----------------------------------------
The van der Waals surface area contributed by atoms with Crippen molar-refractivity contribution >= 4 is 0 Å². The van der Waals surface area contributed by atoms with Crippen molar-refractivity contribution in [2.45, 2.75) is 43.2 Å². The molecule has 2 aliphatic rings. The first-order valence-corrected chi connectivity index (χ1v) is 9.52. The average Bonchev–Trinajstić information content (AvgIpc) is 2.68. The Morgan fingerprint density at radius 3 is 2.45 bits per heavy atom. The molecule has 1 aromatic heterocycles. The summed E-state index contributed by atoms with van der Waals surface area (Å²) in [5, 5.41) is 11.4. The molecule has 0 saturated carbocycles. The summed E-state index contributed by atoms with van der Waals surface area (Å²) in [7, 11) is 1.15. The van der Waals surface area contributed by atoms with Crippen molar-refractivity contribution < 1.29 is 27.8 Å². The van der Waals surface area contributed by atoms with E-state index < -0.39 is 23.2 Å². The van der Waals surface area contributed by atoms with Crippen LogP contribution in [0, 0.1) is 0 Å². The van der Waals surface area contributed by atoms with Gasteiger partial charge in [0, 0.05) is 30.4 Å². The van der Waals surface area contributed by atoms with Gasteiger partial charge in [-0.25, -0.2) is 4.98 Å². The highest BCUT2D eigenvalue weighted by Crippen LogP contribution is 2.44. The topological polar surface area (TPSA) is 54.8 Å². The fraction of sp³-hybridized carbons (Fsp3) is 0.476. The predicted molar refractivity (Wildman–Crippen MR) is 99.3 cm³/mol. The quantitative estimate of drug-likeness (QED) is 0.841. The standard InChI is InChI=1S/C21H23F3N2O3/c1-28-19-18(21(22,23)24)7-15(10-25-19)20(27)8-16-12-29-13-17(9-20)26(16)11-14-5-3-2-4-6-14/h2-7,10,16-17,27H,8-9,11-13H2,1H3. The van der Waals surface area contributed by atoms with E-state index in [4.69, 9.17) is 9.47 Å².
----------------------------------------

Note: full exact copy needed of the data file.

The van der Waals surface area contributed by atoms with Crippen molar-refractivity contribution >= 4 is 0 Å². The van der Waals surface area contributed by atoms with Crippen molar-refractivity contribution in [2.45, 2.75) is 43.2 Å². The molecule has 2 aliphatic rings. The first-order valence-corrected chi connectivity index (χ1v) is 9.52. The average Bonchev–Trinajstić information content (AvgIpc) is 2.68. The Morgan fingerprint density at radius 3 is 2.45 bits per heavy atom. The molecule has 1 aromatic heterocycles. The summed E-state index contributed by atoms with van der Waals surface area (Å²) in [5, 5.41) is 11.4. The molecule has 0 saturated carbocycles. The summed E-state index contributed by atoms with van der Waals surface area (Å²) in [7, 11) is 1.15. The van der Waals surface area contributed by atoms with Crippen molar-refractivity contribution < 1.29 is 27.8 Å². The van der Waals surface area contributed by atoms with E-state index < -0.39 is 23.2 Å². The van der Waals surface area contributed by atoms with Crippen LogP contribution in [0, 0.1) is 0 Å². The van der Waals surface area contributed by atoms with Gasteiger partial charge in [0, 0.05) is 30.4 Å². The van der Waals surface area contributed by atoms with Gasteiger partial charge in [-0.25, -0.2) is 4.98 Å². The highest BCUT2D eigenvalue weighted by Crippen LogP contribution is 2.44. The topological polar surface area (TPSA) is 54.8 Å². The fraction of sp³-hybridized carbons (Fsp3) is 0.476. The predicted molar refractivity (Wildman–Crippen MR) is 99.3 cm³/mol. The quantitative estimate of drug-likeness (QED) is 0.841. The standard InChI is InChI=1S/C21H23F3N2O3/c1-28-19-18(21(22,23)24)7-15(10-25-19)20(27)8-16-12-29-13-17(9-20)26(16)11-14-5-3-2-4-6-14/h2-7,10,16-17,27H,8-9,11-13H2,1H3. The van der Waals surface area contributed by atoms with E-state index in [4.69, 9.17) is 9.47 Å².